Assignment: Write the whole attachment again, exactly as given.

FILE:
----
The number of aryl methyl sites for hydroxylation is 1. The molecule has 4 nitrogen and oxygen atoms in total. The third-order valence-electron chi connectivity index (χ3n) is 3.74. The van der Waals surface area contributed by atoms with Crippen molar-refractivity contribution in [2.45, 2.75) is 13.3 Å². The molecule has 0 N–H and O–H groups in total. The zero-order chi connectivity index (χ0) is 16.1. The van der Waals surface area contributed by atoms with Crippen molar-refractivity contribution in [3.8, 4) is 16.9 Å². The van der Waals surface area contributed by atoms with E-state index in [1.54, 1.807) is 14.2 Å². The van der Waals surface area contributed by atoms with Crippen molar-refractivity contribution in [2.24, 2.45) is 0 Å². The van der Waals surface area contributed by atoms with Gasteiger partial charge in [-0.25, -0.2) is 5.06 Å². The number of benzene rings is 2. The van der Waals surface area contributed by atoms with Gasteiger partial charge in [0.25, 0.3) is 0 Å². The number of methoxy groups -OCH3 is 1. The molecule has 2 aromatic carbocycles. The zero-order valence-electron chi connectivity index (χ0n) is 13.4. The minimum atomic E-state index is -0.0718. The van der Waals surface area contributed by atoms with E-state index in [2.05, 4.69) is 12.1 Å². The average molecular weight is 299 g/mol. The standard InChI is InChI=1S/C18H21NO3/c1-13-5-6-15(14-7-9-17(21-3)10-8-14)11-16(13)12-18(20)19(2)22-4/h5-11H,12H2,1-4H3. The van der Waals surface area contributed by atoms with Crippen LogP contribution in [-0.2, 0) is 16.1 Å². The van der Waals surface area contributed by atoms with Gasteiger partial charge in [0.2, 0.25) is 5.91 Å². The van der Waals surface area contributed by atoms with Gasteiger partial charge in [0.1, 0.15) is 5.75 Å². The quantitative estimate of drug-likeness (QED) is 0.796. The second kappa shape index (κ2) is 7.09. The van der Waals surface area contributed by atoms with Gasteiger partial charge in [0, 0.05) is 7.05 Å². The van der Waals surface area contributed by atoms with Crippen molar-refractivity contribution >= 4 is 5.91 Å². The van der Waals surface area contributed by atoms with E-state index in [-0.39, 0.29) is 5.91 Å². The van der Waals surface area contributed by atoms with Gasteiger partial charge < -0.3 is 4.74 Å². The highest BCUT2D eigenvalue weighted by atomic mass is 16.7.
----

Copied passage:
The number of aryl methyl sites for hydroxylation is 1. The molecule has 4 nitrogen and oxygen atoms in total. The third-order valence-electron chi connectivity index (χ3n) is 3.74. The van der Waals surface area contributed by atoms with Crippen molar-refractivity contribution in [2.45, 2.75) is 13.3 Å². The molecule has 0 N–H and O–H groups in total. The zero-order chi connectivity index (χ0) is 16.1. The van der Waals surface area contributed by atoms with Crippen molar-refractivity contribution in [3.8, 4) is 16.9 Å². The van der Waals surface area contributed by atoms with E-state index in [1.54, 1.807) is 14.2 Å². The van der Waals surface area contributed by atoms with Crippen molar-refractivity contribution in [2.24, 2.45) is 0 Å². The van der Waals surface area contributed by atoms with Gasteiger partial charge in [-0.25, -0.2) is 5.06 Å². The number of benzene rings is 2. The van der Waals surface area contributed by atoms with Gasteiger partial charge in [0.25, 0.3) is 0 Å². The number of methoxy groups -OCH3 is 1. The molecule has 2 aromatic carbocycles. The zero-order valence-electron chi connectivity index (χ0n) is 13.4. The minimum atomic E-state index is -0.0718. The van der Waals surface area contributed by atoms with E-state index in [2.05, 4.69) is 12.1 Å². The average molecular weight is 299 g/mol. The standard InChI is InChI=1S/C18H21NO3/c1-13-5-6-15(14-7-9-17(21-3)10-8-14)11-16(13)12-18(20)19(2)22-4/h5-11H,12H2,1-4H3. The van der Waals surface area contributed by atoms with Crippen LogP contribution in [-0.2, 0) is 16.1 Å². The van der Waals surface area contributed by atoms with Gasteiger partial charge in [0.2, 0.25) is 5.91 Å². The van der Waals surface area contributed by atoms with Gasteiger partial charge in [0.1, 0.15) is 5.75 Å². The quantitative estimate of drug-likeness (QED) is 0.796. The second kappa shape index (κ2) is 7.09. The van der Waals surface area contributed by atoms with Gasteiger partial charge in [0, 0.05) is 7.05 Å². The van der Waals surface area contributed by atoms with Crippen molar-refractivity contribution >= 4 is 5.91 Å². The van der Waals surface area contributed by atoms with E-state index in [-0.39, 0.29) is 5.91 Å². The van der Waals surface area contributed by atoms with Gasteiger partial charge < -0.3 is 4.74 Å². The highest BCUT2D eigenvalue weighted by atomic mass is 16.7.